Tech tools for field operations

Tech tools for field operations

The use of technology on farms is increasing at an astronomical rate. No farmer uses technology or the data that comes with it the same, it must be tailored to the needs and interests of the farm.

Shane Goplin is a farmer in Pigeon Falls, Wisconsin. He crops 3,200 acres of alfalfa, corn, soybeans and rye on his farm, HV Acres. Shane began using precision and GPS technology on his farm in 2006 and he has incorporated something new onto his farm every year since. When asked what he would advise someone starting to incorporate technology into their farm he said,  “First ask: what is your goal? You can map many things out and collect LOTS of data, however, if you do not have the equipment or means to execute properly, the data is useless. My data goes back five years,” Shane explained,  “this data provides me the potential to write prescriptions for planting based on yield history OR yield potential.”  There are differing philosophies about which method is better to use depending on what your end goal is and the equipment available to you.

HV Acres uses real-time kinematic (RTK) positioning to map fields creating a “shape file” for each one. This highly accurate satellite navigation technique makes incorporating grassed waterways into fields efficient and more accurate. Grassed waterways are a worthwhile conservation practice that mitigate sediment and nutrient loss from the landscape. HV Acres is located in the Driftless Region of Wisconsin that is characterized by steep slopes. Grassed waterways are a good tool to prevent the formation of rills and gullies in a field.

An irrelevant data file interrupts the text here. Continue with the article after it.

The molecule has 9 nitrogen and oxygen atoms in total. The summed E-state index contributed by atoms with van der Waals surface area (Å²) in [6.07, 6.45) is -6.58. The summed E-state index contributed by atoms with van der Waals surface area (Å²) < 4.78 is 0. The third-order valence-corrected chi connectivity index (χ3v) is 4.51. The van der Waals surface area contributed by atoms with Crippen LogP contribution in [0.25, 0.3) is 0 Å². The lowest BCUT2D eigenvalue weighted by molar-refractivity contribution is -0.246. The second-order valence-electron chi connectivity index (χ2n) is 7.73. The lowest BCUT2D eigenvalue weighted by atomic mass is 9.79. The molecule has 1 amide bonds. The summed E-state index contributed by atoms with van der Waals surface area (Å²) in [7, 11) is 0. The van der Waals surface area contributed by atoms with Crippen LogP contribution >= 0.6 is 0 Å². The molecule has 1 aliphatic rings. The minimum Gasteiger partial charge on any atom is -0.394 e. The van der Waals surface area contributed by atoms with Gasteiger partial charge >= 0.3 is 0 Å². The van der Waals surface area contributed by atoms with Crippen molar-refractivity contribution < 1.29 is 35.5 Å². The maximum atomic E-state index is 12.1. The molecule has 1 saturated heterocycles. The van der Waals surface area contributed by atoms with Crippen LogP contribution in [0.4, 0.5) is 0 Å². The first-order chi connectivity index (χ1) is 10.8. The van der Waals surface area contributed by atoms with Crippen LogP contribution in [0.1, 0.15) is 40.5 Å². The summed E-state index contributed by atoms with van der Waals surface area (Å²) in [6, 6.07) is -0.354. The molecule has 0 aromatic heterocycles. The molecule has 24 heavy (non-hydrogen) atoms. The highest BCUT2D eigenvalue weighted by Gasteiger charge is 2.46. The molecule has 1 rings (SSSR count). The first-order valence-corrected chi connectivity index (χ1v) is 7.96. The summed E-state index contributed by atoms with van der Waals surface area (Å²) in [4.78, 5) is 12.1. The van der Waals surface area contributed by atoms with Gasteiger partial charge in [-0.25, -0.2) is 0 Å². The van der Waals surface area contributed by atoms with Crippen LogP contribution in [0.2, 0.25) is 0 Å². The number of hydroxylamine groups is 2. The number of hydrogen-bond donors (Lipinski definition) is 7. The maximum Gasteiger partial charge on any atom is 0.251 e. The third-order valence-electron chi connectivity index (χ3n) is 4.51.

To map waterways, Shane drives his gator, mounted with a RTK globe, directly around areas where he will incorporate a waterway. The waterway is mapped via satellite and saved on a map in a software program. Planters, sprayers and other equipment are hooked into these maps and will automatically shut off spraying or planting in a waterway. The equipment operator does not need to use manual shut offs which simplifies field operations.

Shane also explained telematics, another technology that has been a significant benefit to the farm. “A monitor on the chopper can give me an instant reading miles away in the packing tractor of hay quality including crude protein content, moisture and yield of what is being harvested.” This technology assists in storing and packing decisions and can also benefit the dairy, who purchases the crop as animal feed. Other telematics features are used on the combine, planter and sprayer that can show speed, fuel level and other specifics via an iPad.

A favorite corn hybrid variety at HV Acres will soon be unavailable. A software program that the farm uses has a yield analysis tool that stacks up yield averages for specific hybrids on different soil types. “This for me was the hook line and sinker for this particular program and will help make new hybrid selections.” This planting season, they will incorporate multiple hybrid varieties into the planter to compare performance. To be able to see where certain hybrids perform best in specific soil types on the farm will be an asset.

“There are tradeoffs with different programs, and getting connected with the right people is extremely helpful. No two people use technology the same way, make it work for you farm and establish achievable goals.” -Shane Goplin §